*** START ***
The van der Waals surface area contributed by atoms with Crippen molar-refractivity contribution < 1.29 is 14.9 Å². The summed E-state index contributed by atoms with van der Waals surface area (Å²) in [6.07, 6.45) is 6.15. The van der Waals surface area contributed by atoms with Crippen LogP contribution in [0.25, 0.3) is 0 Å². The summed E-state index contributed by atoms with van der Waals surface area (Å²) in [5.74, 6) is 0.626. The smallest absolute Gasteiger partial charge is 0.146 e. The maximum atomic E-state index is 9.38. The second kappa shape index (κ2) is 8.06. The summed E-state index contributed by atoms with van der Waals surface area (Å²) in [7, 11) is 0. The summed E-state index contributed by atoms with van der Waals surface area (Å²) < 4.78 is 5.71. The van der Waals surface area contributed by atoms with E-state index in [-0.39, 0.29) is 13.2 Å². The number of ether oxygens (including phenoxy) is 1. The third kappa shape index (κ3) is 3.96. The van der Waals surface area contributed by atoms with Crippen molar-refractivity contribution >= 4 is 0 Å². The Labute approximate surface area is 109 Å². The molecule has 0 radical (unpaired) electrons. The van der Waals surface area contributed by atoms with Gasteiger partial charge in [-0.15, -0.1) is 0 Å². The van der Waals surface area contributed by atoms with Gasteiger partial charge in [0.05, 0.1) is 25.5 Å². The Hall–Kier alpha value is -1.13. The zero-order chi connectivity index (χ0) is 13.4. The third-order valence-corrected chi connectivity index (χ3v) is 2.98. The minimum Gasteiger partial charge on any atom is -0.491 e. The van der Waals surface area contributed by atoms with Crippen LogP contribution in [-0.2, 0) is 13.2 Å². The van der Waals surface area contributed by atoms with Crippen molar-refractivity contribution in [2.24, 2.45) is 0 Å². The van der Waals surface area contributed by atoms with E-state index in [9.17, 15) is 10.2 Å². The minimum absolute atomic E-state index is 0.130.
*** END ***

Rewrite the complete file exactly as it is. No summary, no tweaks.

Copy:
The van der Waals surface area contributed by atoms with Crippen molar-refractivity contribution < 1.29 is 14.9 Å². The summed E-state index contributed by atoms with van der Waals surface area (Å²) in [6.07, 6.45) is 6.15. The van der Waals surface area contributed by atoms with Crippen LogP contribution in [0.25, 0.3) is 0 Å². The summed E-state index contributed by atoms with van der Waals surface area (Å²) in [5.74, 6) is 0.626. The smallest absolute Gasteiger partial charge is 0.146 e. The maximum atomic E-state index is 9.38. The second kappa shape index (κ2) is 8.06. The summed E-state index contributed by atoms with van der Waals surface area (Å²) in [7, 11) is 0. The summed E-state index contributed by atoms with van der Waals surface area (Å²) < 4.78 is 5.71. The van der Waals surface area contributed by atoms with E-state index in [-0.39, 0.29) is 13.2 Å². The number of ether oxygens (including phenoxy) is 1. The third kappa shape index (κ3) is 3.96. The van der Waals surface area contributed by atoms with Crippen molar-refractivity contribution >= 4 is 0 Å². The Labute approximate surface area is 109 Å². The molecule has 0 radical (unpaired) electrons. The van der Waals surface area contributed by atoms with Gasteiger partial charge in [-0.15, -0.1) is 0 Å². The van der Waals surface area contributed by atoms with Gasteiger partial charge in [0.05, 0.1) is 25.5 Å². The Hall–Kier alpha value is -1.13. The zero-order chi connectivity index (χ0) is 13.4. The third-order valence-corrected chi connectivity index (χ3v) is 2.98. The minimum Gasteiger partial charge on any atom is -0.491 e. The van der Waals surface area contributed by atoms with Crippen LogP contribution in [-0.2, 0) is 13.2 Å². The van der Waals surface area contributed by atoms with Crippen molar-refractivity contribution in [2.24, 2.45) is 0 Å². The van der Waals surface area contributed by atoms with E-state index in [9.17, 15) is 10.2 Å². The minimum absolute atomic E-state index is 0.130.